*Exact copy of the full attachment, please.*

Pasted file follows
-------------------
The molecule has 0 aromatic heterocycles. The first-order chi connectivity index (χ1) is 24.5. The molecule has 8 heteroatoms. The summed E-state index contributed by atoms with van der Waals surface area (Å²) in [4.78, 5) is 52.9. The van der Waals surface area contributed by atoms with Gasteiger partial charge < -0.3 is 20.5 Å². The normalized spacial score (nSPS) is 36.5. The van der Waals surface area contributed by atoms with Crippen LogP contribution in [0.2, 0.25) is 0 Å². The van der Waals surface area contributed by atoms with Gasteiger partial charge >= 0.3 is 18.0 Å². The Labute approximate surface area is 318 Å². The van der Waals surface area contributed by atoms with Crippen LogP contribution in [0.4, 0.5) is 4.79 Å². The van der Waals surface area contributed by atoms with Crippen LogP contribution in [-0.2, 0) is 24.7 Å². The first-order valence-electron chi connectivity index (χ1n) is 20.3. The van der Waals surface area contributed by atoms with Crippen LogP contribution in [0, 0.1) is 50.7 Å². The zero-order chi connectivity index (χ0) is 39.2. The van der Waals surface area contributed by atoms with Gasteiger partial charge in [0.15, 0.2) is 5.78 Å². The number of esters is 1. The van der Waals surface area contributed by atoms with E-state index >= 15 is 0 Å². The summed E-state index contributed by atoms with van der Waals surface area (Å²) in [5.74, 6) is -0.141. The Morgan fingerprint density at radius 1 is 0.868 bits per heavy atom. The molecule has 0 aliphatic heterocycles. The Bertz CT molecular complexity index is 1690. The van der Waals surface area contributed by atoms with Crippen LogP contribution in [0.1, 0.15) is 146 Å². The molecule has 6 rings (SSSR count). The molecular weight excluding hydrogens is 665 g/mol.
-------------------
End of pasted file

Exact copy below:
The molecule has 0 aromatic heterocycles. The first-order chi connectivity index (χ1) is 24.5. The molecule has 8 heteroatoms. The summed E-state index contributed by atoms with van der Waals surface area (Å²) in [4.78, 5) is 52.9. The van der Waals surface area contributed by atoms with Gasteiger partial charge < -0.3 is 20.5 Å². The normalized spacial score (nSPS) is 36.5. The van der Waals surface area contributed by atoms with Crippen LogP contribution in [0.2, 0.25) is 0 Å². The van der Waals surface area contributed by atoms with Gasteiger partial charge >= 0.3 is 18.0 Å². The Labute approximate surface area is 318 Å². The van der Waals surface area contributed by atoms with Crippen LogP contribution in [0.4, 0.5) is 4.79 Å². The van der Waals surface area contributed by atoms with Crippen LogP contribution in [-0.2, 0) is 24.7 Å². The first-order valence-electron chi connectivity index (χ1n) is 20.3. The van der Waals surface area contributed by atoms with Crippen LogP contribution in [0, 0.1) is 50.7 Å². The zero-order chi connectivity index (χ0) is 39.2. The van der Waals surface area contributed by atoms with Gasteiger partial charge in [0.15, 0.2) is 5.78 Å². The number of esters is 1. The van der Waals surface area contributed by atoms with E-state index >= 15 is 0 Å². The summed E-state index contributed by atoms with van der Waals surface area (Å²) in [5.74, 6) is -0.141. The Morgan fingerprint density at radius 1 is 0.868 bits per heavy atom. The molecule has 0 aliphatic heterocycles. The Bertz CT molecular complexity index is 1690. The van der Waals surface area contributed by atoms with Crippen LogP contribution in [0.1, 0.15) is 146 Å². The molecule has 6 rings (SSSR count). The molecular weight excluding hydrogens is 665 g/mol.